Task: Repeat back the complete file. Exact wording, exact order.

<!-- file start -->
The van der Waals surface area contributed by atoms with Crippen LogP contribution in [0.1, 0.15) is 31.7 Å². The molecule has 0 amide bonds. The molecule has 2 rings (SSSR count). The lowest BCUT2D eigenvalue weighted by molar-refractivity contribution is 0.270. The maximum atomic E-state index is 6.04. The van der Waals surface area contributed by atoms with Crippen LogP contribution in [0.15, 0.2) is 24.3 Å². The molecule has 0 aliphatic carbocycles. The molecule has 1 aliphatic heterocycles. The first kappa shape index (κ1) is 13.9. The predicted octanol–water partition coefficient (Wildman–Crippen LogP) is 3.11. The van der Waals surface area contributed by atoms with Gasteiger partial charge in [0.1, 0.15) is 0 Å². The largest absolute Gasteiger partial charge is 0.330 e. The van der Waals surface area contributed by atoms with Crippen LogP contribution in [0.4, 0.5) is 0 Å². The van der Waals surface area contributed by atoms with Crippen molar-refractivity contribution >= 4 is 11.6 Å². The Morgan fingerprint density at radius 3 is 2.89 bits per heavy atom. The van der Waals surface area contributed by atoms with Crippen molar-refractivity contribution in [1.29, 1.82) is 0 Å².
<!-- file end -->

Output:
The van der Waals surface area contributed by atoms with Crippen LogP contribution in [0.1, 0.15) is 31.7 Å². The molecule has 0 amide bonds. The molecule has 2 rings (SSSR count). The lowest BCUT2D eigenvalue weighted by molar-refractivity contribution is 0.270. The maximum atomic E-state index is 6.04. The van der Waals surface area contributed by atoms with Crippen LogP contribution in [0.15, 0.2) is 24.3 Å². The molecule has 0 aliphatic carbocycles. The molecule has 1 aliphatic heterocycles. The first kappa shape index (κ1) is 13.9. The predicted octanol–water partition coefficient (Wildman–Crippen LogP) is 3.11. The van der Waals surface area contributed by atoms with Gasteiger partial charge in [0.1, 0.15) is 0 Å². The largest absolute Gasteiger partial charge is 0.330 e. The van der Waals surface area contributed by atoms with Crippen LogP contribution in [0.4, 0.5) is 0 Å². The van der Waals surface area contributed by atoms with Crippen molar-refractivity contribution >= 4 is 11.6 Å². The Morgan fingerprint density at radius 3 is 2.89 bits per heavy atom. The van der Waals surface area contributed by atoms with Crippen molar-refractivity contribution in [1.29, 1.82) is 0 Å².